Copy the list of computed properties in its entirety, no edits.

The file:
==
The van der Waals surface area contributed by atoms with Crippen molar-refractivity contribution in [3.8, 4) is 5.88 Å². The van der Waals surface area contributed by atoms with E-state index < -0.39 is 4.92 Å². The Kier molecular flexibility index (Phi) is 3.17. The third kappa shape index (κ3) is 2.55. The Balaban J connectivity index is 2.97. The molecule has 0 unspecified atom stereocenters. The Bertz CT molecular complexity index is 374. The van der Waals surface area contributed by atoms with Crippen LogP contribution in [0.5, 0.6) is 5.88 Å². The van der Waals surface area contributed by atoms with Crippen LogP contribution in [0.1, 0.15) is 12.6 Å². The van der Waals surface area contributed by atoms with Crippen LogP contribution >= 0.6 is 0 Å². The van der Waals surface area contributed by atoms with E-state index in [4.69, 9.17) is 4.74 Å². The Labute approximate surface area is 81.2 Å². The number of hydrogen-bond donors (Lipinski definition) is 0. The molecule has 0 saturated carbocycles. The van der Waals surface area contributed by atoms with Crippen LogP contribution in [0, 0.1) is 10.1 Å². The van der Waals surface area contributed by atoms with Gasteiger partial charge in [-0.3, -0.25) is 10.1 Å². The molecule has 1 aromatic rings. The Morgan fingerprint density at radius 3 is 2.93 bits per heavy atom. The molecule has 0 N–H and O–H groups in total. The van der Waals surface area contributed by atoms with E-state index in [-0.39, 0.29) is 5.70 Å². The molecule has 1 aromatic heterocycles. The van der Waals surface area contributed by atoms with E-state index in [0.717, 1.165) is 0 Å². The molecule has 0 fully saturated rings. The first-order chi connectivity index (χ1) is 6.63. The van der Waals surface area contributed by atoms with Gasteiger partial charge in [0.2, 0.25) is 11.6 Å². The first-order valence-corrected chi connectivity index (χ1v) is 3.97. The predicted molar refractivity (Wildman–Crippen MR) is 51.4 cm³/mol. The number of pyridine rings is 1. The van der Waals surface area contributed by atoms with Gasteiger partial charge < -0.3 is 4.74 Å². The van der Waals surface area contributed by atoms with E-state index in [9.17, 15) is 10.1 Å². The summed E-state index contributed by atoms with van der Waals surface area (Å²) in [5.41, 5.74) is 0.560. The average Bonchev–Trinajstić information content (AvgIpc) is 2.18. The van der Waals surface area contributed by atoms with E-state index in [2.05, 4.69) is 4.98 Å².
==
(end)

The van der Waals surface area contributed by atoms with Crippen molar-refractivity contribution in [3.8, 4) is 5.88 Å². The van der Waals surface area contributed by atoms with E-state index < -0.39 is 4.92 Å². The Kier molecular flexibility index (Phi) is 3.17. The third kappa shape index (κ3) is 2.55. The Balaban J connectivity index is 2.97. The molecule has 0 unspecified atom stereocenters. The Bertz CT molecular complexity index is 374. The van der Waals surface area contributed by atoms with Crippen LogP contribution in [0.5, 0.6) is 5.88 Å². The van der Waals surface area contributed by atoms with Crippen LogP contribution in [0.1, 0.15) is 12.6 Å². The van der Waals surface area contributed by atoms with Crippen LogP contribution >= 0.6 is 0 Å². The van der Waals surface area contributed by atoms with E-state index in [4.69, 9.17) is 4.74 Å². The Labute approximate surface area is 81.2 Å². The number of hydrogen-bond donors (Lipinski definition) is 0. The molecule has 0 saturated carbocycles. The van der Waals surface area contributed by atoms with Crippen LogP contribution in [0, 0.1) is 10.1 Å². The van der Waals surface area contributed by atoms with Gasteiger partial charge in [-0.3, -0.25) is 10.1 Å². The molecule has 1 aromatic rings. The Morgan fingerprint density at radius 3 is 2.93 bits per heavy atom. The molecule has 0 N–H and O–H groups in total. The van der Waals surface area contributed by atoms with E-state index in [-0.39, 0.29) is 5.70 Å². The molecule has 1 aromatic heterocycles. The van der Waals surface area contributed by atoms with E-state index in [0.717, 1.165) is 0 Å². The molecule has 0 fully saturated rings. The first-order chi connectivity index (χ1) is 6.63. The van der Waals surface area contributed by atoms with Gasteiger partial charge in [0.2, 0.25) is 11.6 Å². The first-order valence-corrected chi connectivity index (χ1v) is 3.97. The predicted molar refractivity (Wildman–Crippen MR) is 51.4 cm³/mol. The number of pyridine rings is 1. The van der Waals surface area contributed by atoms with Gasteiger partial charge < -0.3 is 4.74 Å². The van der Waals surface area contributed by atoms with E-state index in [9.17, 15) is 10.1 Å². The summed E-state index contributed by atoms with van der Waals surface area (Å²) in [5.41, 5.74) is 0.560. The average Bonchev–Trinajstić information content (AvgIpc) is 2.18. The van der Waals surface area contributed by atoms with E-state index in [2.05, 4.69) is 4.98 Å².